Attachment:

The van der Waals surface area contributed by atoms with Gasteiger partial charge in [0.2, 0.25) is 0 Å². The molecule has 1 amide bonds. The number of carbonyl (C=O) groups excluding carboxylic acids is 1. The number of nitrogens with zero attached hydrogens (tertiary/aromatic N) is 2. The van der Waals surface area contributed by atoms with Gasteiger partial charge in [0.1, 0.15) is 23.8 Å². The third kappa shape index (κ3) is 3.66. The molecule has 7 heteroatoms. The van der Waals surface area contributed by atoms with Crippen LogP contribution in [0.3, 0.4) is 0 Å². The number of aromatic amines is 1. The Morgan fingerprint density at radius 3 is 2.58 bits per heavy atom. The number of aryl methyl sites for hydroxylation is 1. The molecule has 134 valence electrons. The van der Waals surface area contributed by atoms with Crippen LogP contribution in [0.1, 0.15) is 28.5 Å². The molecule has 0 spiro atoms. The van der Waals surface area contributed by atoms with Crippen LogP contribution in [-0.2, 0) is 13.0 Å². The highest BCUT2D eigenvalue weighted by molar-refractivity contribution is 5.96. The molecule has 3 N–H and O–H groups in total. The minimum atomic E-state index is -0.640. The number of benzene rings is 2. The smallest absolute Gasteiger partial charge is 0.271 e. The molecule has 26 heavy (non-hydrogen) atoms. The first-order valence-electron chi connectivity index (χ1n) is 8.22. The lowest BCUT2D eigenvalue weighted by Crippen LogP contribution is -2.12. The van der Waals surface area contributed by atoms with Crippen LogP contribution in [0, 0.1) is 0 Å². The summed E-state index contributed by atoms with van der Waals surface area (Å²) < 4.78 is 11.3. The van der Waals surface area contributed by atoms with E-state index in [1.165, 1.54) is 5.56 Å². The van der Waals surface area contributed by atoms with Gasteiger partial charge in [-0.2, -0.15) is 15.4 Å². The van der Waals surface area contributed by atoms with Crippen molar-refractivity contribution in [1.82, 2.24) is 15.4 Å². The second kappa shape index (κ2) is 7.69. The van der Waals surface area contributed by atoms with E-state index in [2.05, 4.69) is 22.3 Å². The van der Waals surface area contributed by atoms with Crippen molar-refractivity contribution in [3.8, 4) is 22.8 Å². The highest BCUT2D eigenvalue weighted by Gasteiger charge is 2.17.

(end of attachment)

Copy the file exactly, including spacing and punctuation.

The van der Waals surface area contributed by atoms with Gasteiger partial charge in [0.2, 0.25) is 0 Å². The molecule has 1 amide bonds. The number of carbonyl (C=O) groups excluding carboxylic acids is 1. The number of nitrogens with zero attached hydrogens (tertiary/aromatic N) is 2. The van der Waals surface area contributed by atoms with Gasteiger partial charge in [0.1, 0.15) is 23.8 Å². The third kappa shape index (κ3) is 3.66. The molecule has 7 heteroatoms. The van der Waals surface area contributed by atoms with Crippen LogP contribution in [0.3, 0.4) is 0 Å². The number of aromatic amines is 1. The Morgan fingerprint density at radius 3 is 2.58 bits per heavy atom. The number of aryl methyl sites for hydroxylation is 1. The molecule has 134 valence electrons. The van der Waals surface area contributed by atoms with Crippen LogP contribution in [0.1, 0.15) is 28.5 Å². The molecule has 0 spiro atoms. The van der Waals surface area contributed by atoms with Crippen LogP contribution in [-0.2, 0) is 13.0 Å². The highest BCUT2D eigenvalue weighted by molar-refractivity contribution is 5.96. The molecule has 3 N–H and O–H groups in total. The minimum atomic E-state index is -0.640. The number of benzene rings is 2. The smallest absolute Gasteiger partial charge is 0.271 e. The molecule has 26 heavy (non-hydrogen) atoms. The first-order valence-electron chi connectivity index (χ1n) is 8.22. The lowest BCUT2D eigenvalue weighted by Crippen LogP contribution is -2.12. The van der Waals surface area contributed by atoms with Crippen LogP contribution in [0, 0.1) is 0 Å². The summed E-state index contributed by atoms with van der Waals surface area (Å²) < 4.78 is 11.3. The van der Waals surface area contributed by atoms with E-state index in [1.165, 1.54) is 5.56 Å². The van der Waals surface area contributed by atoms with Gasteiger partial charge in [-0.2, -0.15) is 15.4 Å². The van der Waals surface area contributed by atoms with Crippen molar-refractivity contribution in [1.82, 2.24) is 15.4 Å². The second kappa shape index (κ2) is 7.69. The van der Waals surface area contributed by atoms with E-state index in [2.05, 4.69) is 22.3 Å². The van der Waals surface area contributed by atoms with Crippen molar-refractivity contribution in [3.8, 4) is 22.8 Å². The highest BCUT2D eigenvalue weighted by Gasteiger charge is 2.17.